Visiting the Eureka Dunes in Death Valley

 

Eureka Dunes

When we were driving the last stretch of dirt road towards Eureka Dunes, we spotted the dunes ahead with mountains towering above, which were in turn were dwarfed by snow capped peaks. Did I take a picture? No. Why? I don’t know. The evening light was a gorgeous purplish pink, perfect for a shot, but I guess we were anxious to snag a campsite and get set up before dark.

Eureka Dunes

Where were we? Way up in the northwest corner of Death Valley National Park, tucked away in Eureka Valley, you’ll find Eureka Dunes, the tallest sand dunes in California. The valley is about 3,000 feet in elevation. The dunes are 3 miles long and 1 mile wide and rise 680 feet above the dry lakebed, which is located on the western side of the dunes. The Last Chance Mountains, the stripy looking ones, are 4,000+ feet above the valley floor (or 7,000+ feet above sea level). As for the snow capped peaks, I’m pretty sure that is the Panamint Range (You’ll just have to imagine what they look like.).

Last Chance Mountains

The drive from Carson City to the dunes was at least 4 hours. We lost track of time because our intention was to camp in Fish Lake Valley in Dyer, Nevada first, but it was pouring rain, so we decided to continue on to the dunes. We took CA State Route 168 to Eureka Valley Road to Eureka Dunes Road. This was pretty scenic and we stopped a few times to check things out (Which is why we arrived at dusk.). I also should mention, that “we” includes Matt and I and our friends Brian and Thea.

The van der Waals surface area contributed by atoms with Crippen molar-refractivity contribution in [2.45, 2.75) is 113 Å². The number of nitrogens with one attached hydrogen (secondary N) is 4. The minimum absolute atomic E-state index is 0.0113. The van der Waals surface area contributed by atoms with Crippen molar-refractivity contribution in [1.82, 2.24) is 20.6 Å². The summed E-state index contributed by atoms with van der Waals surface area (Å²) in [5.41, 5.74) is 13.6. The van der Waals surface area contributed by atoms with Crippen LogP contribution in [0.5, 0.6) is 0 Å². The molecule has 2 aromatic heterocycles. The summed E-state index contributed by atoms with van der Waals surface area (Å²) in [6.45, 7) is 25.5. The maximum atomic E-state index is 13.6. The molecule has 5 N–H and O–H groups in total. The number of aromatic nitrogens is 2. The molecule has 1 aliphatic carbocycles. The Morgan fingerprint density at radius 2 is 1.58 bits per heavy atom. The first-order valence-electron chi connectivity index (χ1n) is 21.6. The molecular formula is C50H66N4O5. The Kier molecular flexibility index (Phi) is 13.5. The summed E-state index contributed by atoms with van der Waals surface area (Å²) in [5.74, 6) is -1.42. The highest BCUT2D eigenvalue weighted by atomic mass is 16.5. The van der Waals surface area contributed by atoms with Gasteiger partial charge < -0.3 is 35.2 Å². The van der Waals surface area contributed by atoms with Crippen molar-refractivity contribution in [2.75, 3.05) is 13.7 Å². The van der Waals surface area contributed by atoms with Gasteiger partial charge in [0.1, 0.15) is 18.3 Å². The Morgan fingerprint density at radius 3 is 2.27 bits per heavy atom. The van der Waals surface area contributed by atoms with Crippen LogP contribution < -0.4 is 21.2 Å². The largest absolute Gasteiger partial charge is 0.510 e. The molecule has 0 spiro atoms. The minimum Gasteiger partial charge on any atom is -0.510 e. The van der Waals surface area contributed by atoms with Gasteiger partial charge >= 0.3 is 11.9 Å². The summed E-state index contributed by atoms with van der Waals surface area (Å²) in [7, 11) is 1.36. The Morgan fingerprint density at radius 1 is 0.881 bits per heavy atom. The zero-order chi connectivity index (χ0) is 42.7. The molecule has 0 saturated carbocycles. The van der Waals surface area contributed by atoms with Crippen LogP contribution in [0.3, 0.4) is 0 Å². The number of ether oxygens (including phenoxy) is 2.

Eureka Valley Road
Eureka Valley Road. We loved this! There was definitely a dang washout ahead, and it was much bigger than we expected.

There are several campsites scattered at the base of the dunes, each designated by a fire pit and picnic table. There’s not exactly a lot of privacy here, but it’s certainly not busy like the popular spots in Death Valley which are in a completely different part of the park. To give you an idea of the overall size, Death Valley National Park is 3.4 million acres with almost 1,000 miles of paved and dirt roads. It’s big.

In the waning light, we drove around to take a look at all the available sites, which there were none, aside from the cluster of sites you see immediately when you drive up the main road.

Eureka Dunes

The next morning, we woke up to these gorgeous heavy clouds.

Our campsite at Eureka Dunes

They broke up after breakfast and it turned into a gloriously sunny, warm day. The clouds never fully went away during our visit (I loved it! Great for dramatic photos.).

Eureka Dunes

We spent the day hiking around the area, including up the dunes.

We heard there was petroglyphs back here, but we couldn’t find them.
Somehow we spotted a tiny horny toad. Actually, we saw two!
The view from halfway up Eureka Dunes.
Eureka Dunes
Eureka Dunes
One of the 5 species of beetles that live on Eureka Dunes.
Last Chance Mountains

In the evening, we went for a desert walk. It had rained the night before and there were still a few spots that were wet, we avoided those.